As an owner selling a business, you might want to consider the benefits of receiving an equipment appraisal prior to selling. A certified machinery and equipment appraisal will become a “selling tool” when working with potential buyer prospects. Like a business valuation, it will show that you are prepared to sell your business and have taken the proper steps to assist in the process.
There are several uses for an equipment appraisal during a business sale and acquisition. First, the appraisal of the machinery could be used to help justify the asking price of the business. Second, if a buyer is looking to get a business acquisition loan from the bank, the lender will want an appraisal of the machines for collateral purposes. In addition, once a price is negotiated between a buyer and a seller, part of the negotiation is the allocation of purchase price. Since the purchase price normally consists of the buyer acquiring the tangible (furniture, fixtures, and equipment) and intangible (goodwill) of the company, both the buyer and seller will have to report the same allocations when they submit their tax documents to the IRS. A forth benefit of an equipment appraisal is that the buyer will then be able to use the details to set up their asset list and depreciation schedule. Though a machine might have a book value of zero dollars on the selling company’s balance sheet since it has been written off one hundred percent, the buyer of the company will be able to depreciate the asset all over again starting with its current fair market value. The appraisal provides documentation on what new value should be placed on each piece of equipment.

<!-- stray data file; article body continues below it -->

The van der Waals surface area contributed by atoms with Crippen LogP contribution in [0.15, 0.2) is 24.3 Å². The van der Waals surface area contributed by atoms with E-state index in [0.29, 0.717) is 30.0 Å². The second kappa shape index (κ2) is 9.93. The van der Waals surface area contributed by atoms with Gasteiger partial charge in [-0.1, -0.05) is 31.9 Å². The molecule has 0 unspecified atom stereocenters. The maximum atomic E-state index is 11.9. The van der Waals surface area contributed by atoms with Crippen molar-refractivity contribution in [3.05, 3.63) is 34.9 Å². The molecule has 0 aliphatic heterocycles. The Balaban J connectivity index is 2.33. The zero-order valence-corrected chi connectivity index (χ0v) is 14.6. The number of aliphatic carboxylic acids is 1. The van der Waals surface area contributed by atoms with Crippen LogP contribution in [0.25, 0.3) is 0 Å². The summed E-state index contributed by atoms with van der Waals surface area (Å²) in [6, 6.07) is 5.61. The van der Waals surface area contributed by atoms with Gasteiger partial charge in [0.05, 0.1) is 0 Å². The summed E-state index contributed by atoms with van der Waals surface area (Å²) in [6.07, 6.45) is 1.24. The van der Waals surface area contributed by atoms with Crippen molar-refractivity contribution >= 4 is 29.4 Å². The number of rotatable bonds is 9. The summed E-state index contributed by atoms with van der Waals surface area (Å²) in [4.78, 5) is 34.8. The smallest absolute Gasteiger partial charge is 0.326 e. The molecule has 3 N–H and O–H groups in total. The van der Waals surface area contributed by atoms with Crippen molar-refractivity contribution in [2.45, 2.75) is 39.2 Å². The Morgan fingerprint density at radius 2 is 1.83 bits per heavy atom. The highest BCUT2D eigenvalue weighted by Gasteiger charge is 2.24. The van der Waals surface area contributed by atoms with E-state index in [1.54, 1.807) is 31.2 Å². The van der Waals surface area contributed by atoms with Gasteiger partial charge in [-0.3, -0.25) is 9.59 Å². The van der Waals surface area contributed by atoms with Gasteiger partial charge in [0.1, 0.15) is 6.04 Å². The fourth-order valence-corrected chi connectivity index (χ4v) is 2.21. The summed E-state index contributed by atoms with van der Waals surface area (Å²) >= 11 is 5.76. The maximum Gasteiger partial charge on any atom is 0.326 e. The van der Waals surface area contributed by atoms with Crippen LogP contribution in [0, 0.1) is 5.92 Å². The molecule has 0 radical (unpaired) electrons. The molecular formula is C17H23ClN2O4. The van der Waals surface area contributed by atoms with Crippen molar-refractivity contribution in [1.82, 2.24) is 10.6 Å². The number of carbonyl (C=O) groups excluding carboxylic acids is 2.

Not all equipment appraisals are the same. You want to make sure that you receive a certified machinery and equipment appraisal that is USPAP (Uniform Standards of Professional Appraisal Practice) compliant. All three methods of valuation will be considered and proper research and analysis will be completed to arrive at values. Proper documentation to support the equipment value is necessary if you would ever be audited by the IRS.
Written by: Kipp A. Krukowski, MBA, ASA, CBI and Owner of Equipment Appraisal Services (www.EquipmentAppraisal.com)